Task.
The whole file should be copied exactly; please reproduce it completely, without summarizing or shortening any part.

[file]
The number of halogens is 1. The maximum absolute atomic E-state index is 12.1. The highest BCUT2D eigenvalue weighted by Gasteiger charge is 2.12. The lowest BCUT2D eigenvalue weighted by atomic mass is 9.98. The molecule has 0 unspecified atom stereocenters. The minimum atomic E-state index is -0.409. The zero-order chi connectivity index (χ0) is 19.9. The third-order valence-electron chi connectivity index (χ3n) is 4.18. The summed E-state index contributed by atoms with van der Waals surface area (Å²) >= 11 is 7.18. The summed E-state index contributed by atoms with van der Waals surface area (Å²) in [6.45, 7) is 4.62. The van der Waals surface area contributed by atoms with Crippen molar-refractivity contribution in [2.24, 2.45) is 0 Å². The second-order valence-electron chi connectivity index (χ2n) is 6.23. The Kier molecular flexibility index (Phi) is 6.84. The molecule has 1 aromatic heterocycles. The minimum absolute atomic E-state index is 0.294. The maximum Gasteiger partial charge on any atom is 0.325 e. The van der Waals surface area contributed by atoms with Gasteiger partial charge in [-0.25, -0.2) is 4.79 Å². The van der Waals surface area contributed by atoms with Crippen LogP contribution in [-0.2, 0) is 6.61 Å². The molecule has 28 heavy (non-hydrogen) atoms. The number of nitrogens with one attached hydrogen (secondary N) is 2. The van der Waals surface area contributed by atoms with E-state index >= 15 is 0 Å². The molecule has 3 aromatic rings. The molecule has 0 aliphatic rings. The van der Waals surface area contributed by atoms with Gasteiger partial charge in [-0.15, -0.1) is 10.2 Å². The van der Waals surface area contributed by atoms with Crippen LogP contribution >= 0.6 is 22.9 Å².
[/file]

The number of halogens is 1. The maximum absolute atomic E-state index is 12.1. The highest BCUT2D eigenvalue weighted by Gasteiger charge is 2.12. The lowest BCUT2D eigenvalue weighted by atomic mass is 9.98. The molecule has 0 unspecified atom stereocenters. The minimum atomic E-state index is -0.409. The zero-order chi connectivity index (χ0) is 19.9. The third-order valence-electron chi connectivity index (χ3n) is 4.18. The summed E-state index contributed by atoms with van der Waals surface area (Å²) >= 11 is 7.18. The summed E-state index contributed by atoms with van der Waals surface area (Å²) in [6.45, 7) is 4.62. The van der Waals surface area contributed by atoms with Crippen molar-refractivity contribution in [2.24, 2.45) is 0 Å². The second-order valence-electron chi connectivity index (χ2n) is 6.23. The Kier molecular flexibility index (Phi) is 6.84. The molecule has 1 aromatic heterocycles. The minimum absolute atomic E-state index is 0.294. The maximum Gasteiger partial charge on any atom is 0.325 e. The van der Waals surface area contributed by atoms with Gasteiger partial charge in [-0.25, -0.2) is 4.79 Å². The van der Waals surface area contributed by atoms with Crippen LogP contribution in [-0.2, 0) is 6.61 Å². The molecule has 28 heavy (non-hydrogen) atoms. The number of nitrogens with one attached hydrogen (secondary N) is 2. The van der Waals surface area contributed by atoms with E-state index >= 15 is 0 Å². The molecule has 3 aromatic rings. The molecule has 0 aliphatic rings. The van der Waals surface area contributed by atoms with Gasteiger partial charge in [-0.15, -0.1) is 10.2 Å². The van der Waals surface area contributed by atoms with Crippen LogP contribution >= 0.6 is 22.9 Å².